As half of German electronic duo Mouse on Mars, Jan St. Werner has built up a body of work that thrives on complexity and unpredictability. Though Mouse on Mars is actually pretty accessible as IDM goes, so much of what characterizes its sound is what doesn’t get repeated: The curious and alien transient sounds that enter the frame briefly, never to return in the same form. There’s a groove at the center of it, and a rhythm that keeps it grounded, but on top of that constant, almost anything goes. As a solo composer, he finds similar inspiration in those transient sounds, though they manifest in different ways, as displayed both dazzlingly and dizzyingly on Miscontinuum Album, the album adaptation of an experimental opera St. Werner wrote and recently staged. In sound and in texture, it’s easy to draw parallels between St. Werner’s ambitious experimental electronics and the more pop-informed work that comprises most of his catalog. In execution, this is something different entirely.
Conceptually, Miscontinuum Album is pretty dense to wrap one’s head around. At its simplest, it’s an opera about time and its ability to slip into non-linear constructs. “Time is a medium in which we actually need to be able to identify relationships in life or in our perception,” St. Werner told me recently in an interview. “If you see it that way, it’s like an ‘Aha!’ moment, and that ‘aha!’ moment is stretched out to a whole album.” It’s interesting that he would phrase it as an “aha!” moment, simply because the album is less about reaching any kind of climax, and more being wrapped up in extended moments and textures. It’s an ambient album when viewed a certain way, and yet — like Mouse on Mars — it involves heavy use of sonic interruptions and disembodied, traveling voices.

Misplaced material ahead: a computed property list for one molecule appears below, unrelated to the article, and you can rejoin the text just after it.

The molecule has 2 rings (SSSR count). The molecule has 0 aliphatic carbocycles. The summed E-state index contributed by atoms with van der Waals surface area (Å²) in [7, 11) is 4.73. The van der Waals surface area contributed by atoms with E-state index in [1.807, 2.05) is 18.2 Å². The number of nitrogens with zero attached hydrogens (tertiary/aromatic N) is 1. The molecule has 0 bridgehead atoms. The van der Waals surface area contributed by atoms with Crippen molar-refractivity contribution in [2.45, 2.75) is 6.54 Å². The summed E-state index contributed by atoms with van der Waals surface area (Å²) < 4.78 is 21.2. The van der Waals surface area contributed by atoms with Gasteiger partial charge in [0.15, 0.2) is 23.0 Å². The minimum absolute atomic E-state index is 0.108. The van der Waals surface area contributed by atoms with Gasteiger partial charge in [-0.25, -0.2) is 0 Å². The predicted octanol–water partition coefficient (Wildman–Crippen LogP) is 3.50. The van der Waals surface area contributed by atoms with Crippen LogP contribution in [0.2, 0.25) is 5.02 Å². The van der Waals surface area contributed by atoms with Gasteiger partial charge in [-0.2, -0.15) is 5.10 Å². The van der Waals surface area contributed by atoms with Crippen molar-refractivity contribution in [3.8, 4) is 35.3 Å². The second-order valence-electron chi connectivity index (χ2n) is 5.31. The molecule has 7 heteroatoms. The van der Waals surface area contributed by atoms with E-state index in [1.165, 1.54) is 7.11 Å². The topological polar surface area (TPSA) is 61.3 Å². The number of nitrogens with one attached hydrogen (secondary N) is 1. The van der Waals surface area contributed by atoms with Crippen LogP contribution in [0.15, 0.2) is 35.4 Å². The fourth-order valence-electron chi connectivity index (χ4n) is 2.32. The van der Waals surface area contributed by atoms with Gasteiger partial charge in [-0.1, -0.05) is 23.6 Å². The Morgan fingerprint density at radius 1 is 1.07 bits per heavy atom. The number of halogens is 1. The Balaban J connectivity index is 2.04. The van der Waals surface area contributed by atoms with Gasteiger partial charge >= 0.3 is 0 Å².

Voice plays a pretty huge role on Miscontinuum Album, and for the project, St. Werner enlisted a long list of musicians to lend their voices to this unconventional musical narrative. Kathy Alberici (Bocca al Luppo) and Taigen Kawabe (Bo Ningen) each contribute alternately beautiful and unsettling singing and screaming to the atmospheric, yet constantly unfolding compositions. And Earth’s Dylan Carlson narrates the libretti — written by St. Werner’s Microstoria collaborator, Markus Popp — which adds a human, more grounded element to what is an otherwise bizarre and disorienting series of events. Sometimes he merely comments on mundane activities around him; sometimes he hits upon something profound and devastating: “How useless is time when the beating pulse has ended? It is tragedy. It cuts to the heart. This loneliness after silence.”
At 76 minutes, Miscontinuum Album is fairly lengthy for an album, though fairly short for an opera. And it settles pretty comfortably into this in-between space, where experimental music flirts with pop, where time loses its hold on everything (three tracks are longer than 12 minutes apiece, and that’s generally where the most interesting stuff happens). And though the more serene moments are sometimes sliced by the sounds of some truly jarring shrieks, this isn’t all that inaccessible in spite of the complexity and juxtaposition. You don’t even really need to understand the concept to enjoy it. It helps, but it’s not necessary. Where Jan St. Werner excels is in providing a thrilling and consuming experience, regardless of context. The more you engage with it, the more you potentially get out of it. Then again, considering just how much is happening here, maybe all you really need to do is just sit back and let it do its thing.
Jeff Terich is the founder and editor of Treble. He's been writing about music for 20 years and has been published at American Songwriter, Bandcamp Daily, Reverb, Spin, Stereogum, uDiscoverMusic, VinylMePlease and some others that he's forgetting right now. He's still not tired of it.